For those of you who have been following "Cubist Threads" from its inception, you know - both of you - that several of my little musings have centered around brushes I've had with "greatness." Presuming I understand my own thought processes well enough to comment, I'd have to guess that recounting these events has been little more than a failed attempt to mask my own mediocrity (or, perhaps, to emerge from it).
So far, my recollections have all come from my years before IBM. Oh, it's not that I haven't encountered greatness here - quite the contrary - it's just that you probably wouldn't recognize most of the names. For instance, who's ever heard of Benoit Mandelbrot?
Okay, savvy computer folks, that was a rhetorical question. Unless you've been living under a heat sink for the past 15 years, you've undoubtedly heard of the so-called "Mandelbrot Set," named after this august IBMer. Creative renderings of the "edge" of that eminent region of the complex plane might well adorn your screen or wall or necktie.
The Mandelbrot Set holds a special place in my personal computing history: I probably owe my early career to its simplicity, beauty, and allure. Long after my introduction to his work, I actually met Benoit Mandelbrot at a conference in 1989; hence, this month's "brush with greatness."
I dabbled briefly with computers in high school, but the ugliness of the whole "batch" programming process - punch your card deck, submit it to the operator, pick up your results, and try to think up new epithets when you realize you've wasted two hours - left me cold. I've always been a sort of "instant gratification" person at heart, so mid-'70s batch technology and I were fundamentally incompatible.
Then, after a time, computing and I met again. While I had changed quite a bit during the intervening years, computing had changed even more dramatically. The year was 1985, the personal computer was a reality, and I bought my first - a PC-XT, with its incredible 10 megabytes of hard disk space - to help me pursue my degree.
Trying to use the version of BASIC that came with my XT was almost my undoing. I remember studying the BASIC manual, thinking I'd never make any progress. "Hello, world" was about as far as I was getting, and it was frustrating. Then I discovered an amazing, affordable piece of software that was a true work of art, Turbo Pascal.
TP version 3 included a complete editor, compiler, and debugger, cost about $35, and required only 37K of runtime RAM. Further, it could run circles around anything else I could afford (which wasn't much). Basically, I got "hooked" into programming by Turbo Pascal, and have never been the same.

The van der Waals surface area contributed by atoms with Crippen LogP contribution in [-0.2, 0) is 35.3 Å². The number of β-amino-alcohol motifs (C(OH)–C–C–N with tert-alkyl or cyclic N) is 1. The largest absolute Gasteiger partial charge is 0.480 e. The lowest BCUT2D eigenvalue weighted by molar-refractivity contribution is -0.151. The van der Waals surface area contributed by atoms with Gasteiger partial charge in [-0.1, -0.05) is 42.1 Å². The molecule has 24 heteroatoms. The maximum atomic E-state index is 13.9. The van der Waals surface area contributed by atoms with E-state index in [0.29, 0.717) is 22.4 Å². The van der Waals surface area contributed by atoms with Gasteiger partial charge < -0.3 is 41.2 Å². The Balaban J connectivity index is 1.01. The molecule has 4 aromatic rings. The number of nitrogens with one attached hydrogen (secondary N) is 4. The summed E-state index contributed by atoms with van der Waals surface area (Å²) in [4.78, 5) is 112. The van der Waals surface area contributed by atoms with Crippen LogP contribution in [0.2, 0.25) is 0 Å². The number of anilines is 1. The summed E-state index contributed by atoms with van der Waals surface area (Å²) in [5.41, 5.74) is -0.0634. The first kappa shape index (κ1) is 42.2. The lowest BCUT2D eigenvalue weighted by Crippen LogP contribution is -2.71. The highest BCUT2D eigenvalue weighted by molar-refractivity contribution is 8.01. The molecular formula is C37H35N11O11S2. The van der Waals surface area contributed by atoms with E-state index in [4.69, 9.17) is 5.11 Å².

What does this have to do with the Mandelbrot Set? My introduction to this mathematical marvel came in the form of a fine-print program listing among the pages of Turbo Technix, a short-lived Turbo-centric publication from Borland. Included with an article about the Mandelbrot Set was the complete source code for a simple renderer. I pored over the pages, typing carefully, and finally got a clean compile. I didn't know it at the time but my life had just changed forever.
Every night before going to bed I'd pick out a new region of the set to render. The PC would labor in silence all night long, and when I got up I would be greeted by yet another adventure into some corner of infinity. Of course, after spending a few minutes enjoying the monochrome green-on-black rendering, I'd pick a new region and kick off the process again.
For those of you who haven't dipped your toes into the infinite depths of the Mandelbrot Set - or some other fractal bounding main - a part of me envies you. I've spent many happy hours exploring the convoluted "reality" of the Mandelbrot Set, finding beauty in measures that only nature can provide. However, while shadows of its shape are realized with gates and CPUs and pixels, its sheer existence is independent of any such realization. The Mandelbrot Set is a fact of nature, and a beautiful mystery as well.
If you've never seen the Mandelbrot Set, or maybe just not lately, take a few minutes and go exploring. Point your search engine to the name "Mandelbrot" and take a peek at the folded edge of infinity.
Blair Wyman is a software engineer working for IBM
in Rochester, Minnesota, home of the IBM iSeries.